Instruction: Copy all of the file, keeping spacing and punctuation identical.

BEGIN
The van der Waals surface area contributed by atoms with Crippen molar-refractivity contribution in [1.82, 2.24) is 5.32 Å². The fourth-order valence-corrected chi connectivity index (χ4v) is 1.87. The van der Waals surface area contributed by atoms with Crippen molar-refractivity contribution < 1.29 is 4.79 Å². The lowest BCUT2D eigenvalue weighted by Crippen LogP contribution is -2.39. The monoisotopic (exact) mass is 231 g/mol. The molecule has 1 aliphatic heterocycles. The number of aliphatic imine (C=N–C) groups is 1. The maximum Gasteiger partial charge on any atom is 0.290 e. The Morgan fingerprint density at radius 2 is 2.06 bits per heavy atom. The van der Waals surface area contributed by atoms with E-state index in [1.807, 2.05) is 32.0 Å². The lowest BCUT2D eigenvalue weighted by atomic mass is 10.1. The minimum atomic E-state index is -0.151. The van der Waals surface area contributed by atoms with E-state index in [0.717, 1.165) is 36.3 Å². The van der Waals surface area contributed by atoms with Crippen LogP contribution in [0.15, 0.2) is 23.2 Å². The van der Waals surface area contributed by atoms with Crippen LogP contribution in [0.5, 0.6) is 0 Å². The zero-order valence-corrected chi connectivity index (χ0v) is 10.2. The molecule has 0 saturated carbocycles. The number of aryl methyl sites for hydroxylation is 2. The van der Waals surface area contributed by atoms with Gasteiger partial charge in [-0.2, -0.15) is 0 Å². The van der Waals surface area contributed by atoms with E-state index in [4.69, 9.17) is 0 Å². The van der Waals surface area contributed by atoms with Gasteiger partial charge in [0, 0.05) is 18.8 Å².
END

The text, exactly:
The van der Waals surface area contributed by atoms with Crippen molar-refractivity contribution in [1.82, 2.24) is 5.32 Å². The fourth-order valence-corrected chi connectivity index (χ4v) is 1.87. The van der Waals surface area contributed by atoms with Crippen molar-refractivity contribution < 1.29 is 4.79 Å². The lowest BCUT2D eigenvalue weighted by Crippen LogP contribution is -2.39. The monoisotopic (exact) mass is 231 g/mol. The molecule has 1 aliphatic heterocycles. The number of aliphatic imine (C=N–C) groups is 1. The maximum Gasteiger partial charge on any atom is 0.290 e. The Morgan fingerprint density at radius 2 is 2.06 bits per heavy atom. The van der Waals surface area contributed by atoms with E-state index in [1.807, 2.05) is 32.0 Å². The lowest BCUT2D eigenvalue weighted by atomic mass is 10.1. The minimum atomic E-state index is -0.151. The van der Waals surface area contributed by atoms with E-state index in [0.717, 1.165) is 36.3 Å². The van der Waals surface area contributed by atoms with Crippen LogP contribution in [0.15, 0.2) is 23.2 Å². The van der Waals surface area contributed by atoms with Crippen LogP contribution in [0.5, 0.6) is 0 Å². The zero-order valence-corrected chi connectivity index (χ0v) is 10.2. The molecule has 0 saturated carbocycles. The number of aryl methyl sites for hydroxylation is 2. The van der Waals surface area contributed by atoms with Gasteiger partial charge in [-0.2, -0.15) is 0 Å². The van der Waals surface area contributed by atoms with E-state index in [4.69, 9.17) is 0 Å². The van der Waals surface area contributed by atoms with Gasteiger partial charge in [0, 0.05) is 18.8 Å².